Why should I be banned from carrying a gun into [imaginary gun-free zone] while he isn’t? What “training” has he had that overrides my right to self defense?
Well, they’re not together yet, but they will be.
There's something amazing about seeing artwork you've done cut into pieces that will be inlaid into your custom guitar. What's really cool is that I recognize each shape as something I did in Illustrator, but rather than .25pt thick paths, they're actual, physical objects.
If you’re on the bookface thing, don’t forget to check out the group for the build.
But I’m not saying I didn’t either.
Got a SpyderCo Sharpmaker over the weekend. Spent an ungodly amount of time sharpening everything I could get my hands on. Our kitchen knives were unbelievable dull so it took quite a bit of work to get them back into shape, but holy moly are they sharp now. I actually cut my thumb while drying the santoku, and it managed to do that through the dishtowel. Very, very fine cut too!
I sharpened my Leatherman to razor-level. It shaves paper into tiny threads. My chisel was dull, so I evened that up and now it’ll take off mm thin strips. Scissors? They all make perfect cuts now with no tearing and I even sharpened my vegetable peeler with amazing results.
Those spoons do look a little dull though.
Kevin Baker is stalking me… hmmm…
On the Twitter machine this weekend, I saw some idjit getting retweeted about how under a free market, young children were forced into labor and that the state was the only thing stopping child labor.
Then it hit me – they don’t really care about child labor unless it’s a labor they find distasteful. Child actors? That’s labor. Models for baby wipes? Labor. Selling Girl Scout cookies? Labor.
So, if we really believed child labor was offensive, wouldn’t we say ALL of it is?
Just a random thought but feel free to pick it apart. Lord knows I’ve not put much brain-power into it.
The worst part is I know the 10mm is boutique and not necessary and that a 9 will serve me just as well with more capacity, less recoil, and good enough performance for the .0000001% chance I’d need to pull my gun but I still can’t help but love the 10 in ways illegal in most Southern states.
On Sunday I spent some time over at Virgil’s as we started work on my carved top. As you may or may not remember, my top was a big chunk of amazing flamed maple. Virgil sanded & trimmed the edges so that he could cut the board in half. The reason for this is to get a bookmatch, or mirroring of the grain. During the sanding, the smell was similar to pancakes – the sawdust had an almost sweet smell since maple syrup comes fr… uh, you get this, I’m sure I don’t need to explain.
My board was a bit high in moisture content, so Virgil said we’d saw it and he’d take a deeper reading. If it remains high, he’ll send it off to sit in a drying kiln for a few weeks which is fine with me. He has other guitars in progress ahead of mine, the neck & inlay need to be done first anyway, and the last thing I want to do is rush perfection.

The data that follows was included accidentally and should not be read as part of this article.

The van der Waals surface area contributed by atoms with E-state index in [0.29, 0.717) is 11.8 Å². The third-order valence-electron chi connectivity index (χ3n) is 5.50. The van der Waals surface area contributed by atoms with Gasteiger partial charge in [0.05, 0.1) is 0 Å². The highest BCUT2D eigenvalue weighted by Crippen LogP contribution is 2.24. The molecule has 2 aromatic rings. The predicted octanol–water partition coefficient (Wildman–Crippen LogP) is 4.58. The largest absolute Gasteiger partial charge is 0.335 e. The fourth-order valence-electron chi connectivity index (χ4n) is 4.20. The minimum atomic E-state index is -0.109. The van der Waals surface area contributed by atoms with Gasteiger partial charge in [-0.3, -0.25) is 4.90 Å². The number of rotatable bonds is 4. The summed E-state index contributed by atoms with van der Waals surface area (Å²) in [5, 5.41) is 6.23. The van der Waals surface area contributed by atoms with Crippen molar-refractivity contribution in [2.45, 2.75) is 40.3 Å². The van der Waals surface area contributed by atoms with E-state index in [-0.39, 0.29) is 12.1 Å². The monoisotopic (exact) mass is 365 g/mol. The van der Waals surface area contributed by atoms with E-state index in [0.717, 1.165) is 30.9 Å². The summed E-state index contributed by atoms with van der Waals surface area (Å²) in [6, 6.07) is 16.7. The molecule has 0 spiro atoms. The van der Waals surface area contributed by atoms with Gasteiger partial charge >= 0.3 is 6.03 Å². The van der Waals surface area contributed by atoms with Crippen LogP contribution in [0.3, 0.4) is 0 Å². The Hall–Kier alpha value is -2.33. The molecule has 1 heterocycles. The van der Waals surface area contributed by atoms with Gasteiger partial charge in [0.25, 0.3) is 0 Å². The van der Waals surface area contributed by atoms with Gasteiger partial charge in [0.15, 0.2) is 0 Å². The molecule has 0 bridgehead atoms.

First he used a jointer to ensure the edge was perfectly flat. He had the clearance on the jointer blades down to .05mm – the man makes my OCD look positively carefree
Each pass took fractions of a mm off the wood. In the first pic, you can see a large gap where the wood meets the table. The second pic shows why – rough edges as the jointer is taking it down. By the time he was done, you couldn’t have split a hair and slid it between the straight edge and the maple.
The next step was to use the drum sander to smooth out & flatten the sides so that the surfaces will be perfect for resawing. Any imperfections in the shape of the edges would transfer to the resawing cut as the side was being pushed against a fence.
This was the nerve-wracking part – resawing. Using the bandsaw, Virgil cuts the board in half. If the blade wanders or the edges aren’t just right, the cut can be imperfect which could lead to poor bookmatching or worse, an unusable chunk of wood.
However, the cut was damned near perfect and the grain ended up simply amazing.
There were many awesome things about this experience. Seeing the inside of the wood for the first time was awe inspiring. Watching Virgil ply his trade was another. But the one thought that kept pounding through my head the whole time was “in a few months, that chunk of wood right there will be a guitar that I am playing”. And that’s just friggin’ cool.
Because we’ve got SLOTS!
Tomorrow, he’s going to radius the fretboard (mine is on the bottom, the one on the top is for a build called ‘Steampunk’). Virgil has a neat machine for this – basically a giant belt of sandpaper and a swingset that the fretboard is taped to. He ‘swings’ the wood over the moving belt and magically creates an arc on the wood. If you’re of the bookface thing, you can see it in a photo gallery here.
Once the radius has been put on, he can start inlay. And let me tell you, this is going to knock your socks off.